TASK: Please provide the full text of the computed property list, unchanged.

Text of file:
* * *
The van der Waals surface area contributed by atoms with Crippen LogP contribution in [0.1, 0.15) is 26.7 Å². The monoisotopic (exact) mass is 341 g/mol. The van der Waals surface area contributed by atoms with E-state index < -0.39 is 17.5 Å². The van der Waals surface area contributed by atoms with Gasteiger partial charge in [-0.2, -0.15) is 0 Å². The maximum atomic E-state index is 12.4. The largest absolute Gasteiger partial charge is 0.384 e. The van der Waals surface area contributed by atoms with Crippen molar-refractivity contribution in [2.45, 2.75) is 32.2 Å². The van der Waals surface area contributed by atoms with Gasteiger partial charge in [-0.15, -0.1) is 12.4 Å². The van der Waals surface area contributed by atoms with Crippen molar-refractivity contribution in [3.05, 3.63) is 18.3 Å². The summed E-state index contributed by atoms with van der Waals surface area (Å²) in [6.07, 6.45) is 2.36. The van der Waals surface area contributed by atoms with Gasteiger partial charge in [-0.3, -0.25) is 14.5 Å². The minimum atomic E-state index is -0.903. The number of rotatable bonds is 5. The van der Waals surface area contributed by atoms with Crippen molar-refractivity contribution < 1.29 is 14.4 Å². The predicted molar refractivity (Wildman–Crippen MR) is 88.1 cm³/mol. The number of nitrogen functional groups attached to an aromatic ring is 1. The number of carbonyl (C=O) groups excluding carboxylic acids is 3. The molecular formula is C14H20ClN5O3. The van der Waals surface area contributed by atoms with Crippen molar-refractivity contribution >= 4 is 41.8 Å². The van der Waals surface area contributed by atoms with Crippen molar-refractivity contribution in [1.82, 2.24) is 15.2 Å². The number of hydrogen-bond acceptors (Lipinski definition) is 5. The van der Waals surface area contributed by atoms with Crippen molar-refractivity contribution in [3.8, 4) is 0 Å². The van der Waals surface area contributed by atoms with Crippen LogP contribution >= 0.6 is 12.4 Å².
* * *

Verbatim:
The van der Waals surface area contributed by atoms with Crippen LogP contribution in [0.1, 0.15) is 26.7 Å². The monoisotopic (exact) mass is 341 g/mol. The van der Waals surface area contributed by atoms with E-state index < -0.39 is 17.5 Å². The van der Waals surface area contributed by atoms with Gasteiger partial charge in [-0.2, -0.15) is 0 Å². The maximum atomic E-state index is 12.4. The largest absolute Gasteiger partial charge is 0.384 e. The van der Waals surface area contributed by atoms with Crippen molar-refractivity contribution in [2.45, 2.75) is 32.2 Å². The van der Waals surface area contributed by atoms with Gasteiger partial charge in [-0.15, -0.1) is 12.4 Å². The van der Waals surface area contributed by atoms with Crippen molar-refractivity contribution in [3.05, 3.63) is 18.3 Å². The summed E-state index contributed by atoms with van der Waals surface area (Å²) in [6.07, 6.45) is 2.36. The van der Waals surface area contributed by atoms with Gasteiger partial charge in [-0.3, -0.25) is 14.5 Å². The minimum atomic E-state index is -0.903. The number of rotatable bonds is 5. The van der Waals surface area contributed by atoms with Crippen molar-refractivity contribution < 1.29 is 14.4 Å². The predicted molar refractivity (Wildman–Crippen MR) is 88.1 cm³/mol. The number of nitrogen functional groups attached to an aromatic ring is 1. The number of carbonyl (C=O) groups excluding carboxylic acids is 3. The molecular formula is C14H20ClN5O3. The van der Waals surface area contributed by atoms with Crippen molar-refractivity contribution >= 4 is 41.8 Å². The van der Waals surface area contributed by atoms with Crippen molar-refractivity contribution in [1.82, 2.24) is 15.2 Å². The number of hydrogen-bond acceptors (Lipinski definition) is 5. The van der Waals surface area contributed by atoms with Crippen molar-refractivity contribution in [3.8, 4) is 0 Å². The van der Waals surface area contributed by atoms with Crippen LogP contribution >= 0.6 is 12.4 Å².